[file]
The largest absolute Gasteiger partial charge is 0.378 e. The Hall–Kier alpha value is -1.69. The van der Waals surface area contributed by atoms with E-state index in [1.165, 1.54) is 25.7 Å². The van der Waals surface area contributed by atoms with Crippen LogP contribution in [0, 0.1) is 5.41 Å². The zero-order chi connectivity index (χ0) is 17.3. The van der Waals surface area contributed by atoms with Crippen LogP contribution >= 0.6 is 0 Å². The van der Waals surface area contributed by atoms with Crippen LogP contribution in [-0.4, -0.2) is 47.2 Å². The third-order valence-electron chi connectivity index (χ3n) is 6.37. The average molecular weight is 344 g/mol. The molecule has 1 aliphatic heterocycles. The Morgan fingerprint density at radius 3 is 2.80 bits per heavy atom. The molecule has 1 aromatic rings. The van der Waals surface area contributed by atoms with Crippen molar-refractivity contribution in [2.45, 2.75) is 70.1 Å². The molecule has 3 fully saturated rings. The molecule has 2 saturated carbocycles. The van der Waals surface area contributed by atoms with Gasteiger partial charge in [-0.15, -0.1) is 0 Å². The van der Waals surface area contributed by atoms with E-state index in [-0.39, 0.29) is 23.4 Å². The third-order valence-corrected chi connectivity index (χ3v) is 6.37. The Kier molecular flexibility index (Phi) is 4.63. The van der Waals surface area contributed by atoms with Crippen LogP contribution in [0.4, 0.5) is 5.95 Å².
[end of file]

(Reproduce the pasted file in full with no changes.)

The largest absolute Gasteiger partial charge is 0.378 e. The Hall–Kier alpha value is -1.69. The van der Waals surface area contributed by atoms with E-state index in [1.165, 1.54) is 25.7 Å². The van der Waals surface area contributed by atoms with Crippen LogP contribution in [0, 0.1) is 5.41 Å². The zero-order chi connectivity index (χ0) is 17.3. The van der Waals surface area contributed by atoms with Crippen LogP contribution >= 0.6 is 0 Å². The van der Waals surface area contributed by atoms with Crippen LogP contribution in [-0.4, -0.2) is 47.2 Å². The third-order valence-electron chi connectivity index (χ3n) is 6.37. The average molecular weight is 344 g/mol. The molecule has 1 aliphatic heterocycles. The Morgan fingerprint density at radius 3 is 2.80 bits per heavy atom. The molecule has 1 aromatic rings. The van der Waals surface area contributed by atoms with Crippen molar-refractivity contribution in [2.45, 2.75) is 70.1 Å². The molecule has 3 fully saturated rings. The molecule has 2 saturated carbocycles. The van der Waals surface area contributed by atoms with Gasteiger partial charge in [-0.15, -0.1) is 0 Å². The van der Waals surface area contributed by atoms with E-state index in [-0.39, 0.29) is 23.4 Å². The third-order valence-corrected chi connectivity index (χ3v) is 6.37. The Kier molecular flexibility index (Phi) is 4.63. The van der Waals surface area contributed by atoms with Crippen LogP contribution in [0.4, 0.5) is 5.95 Å².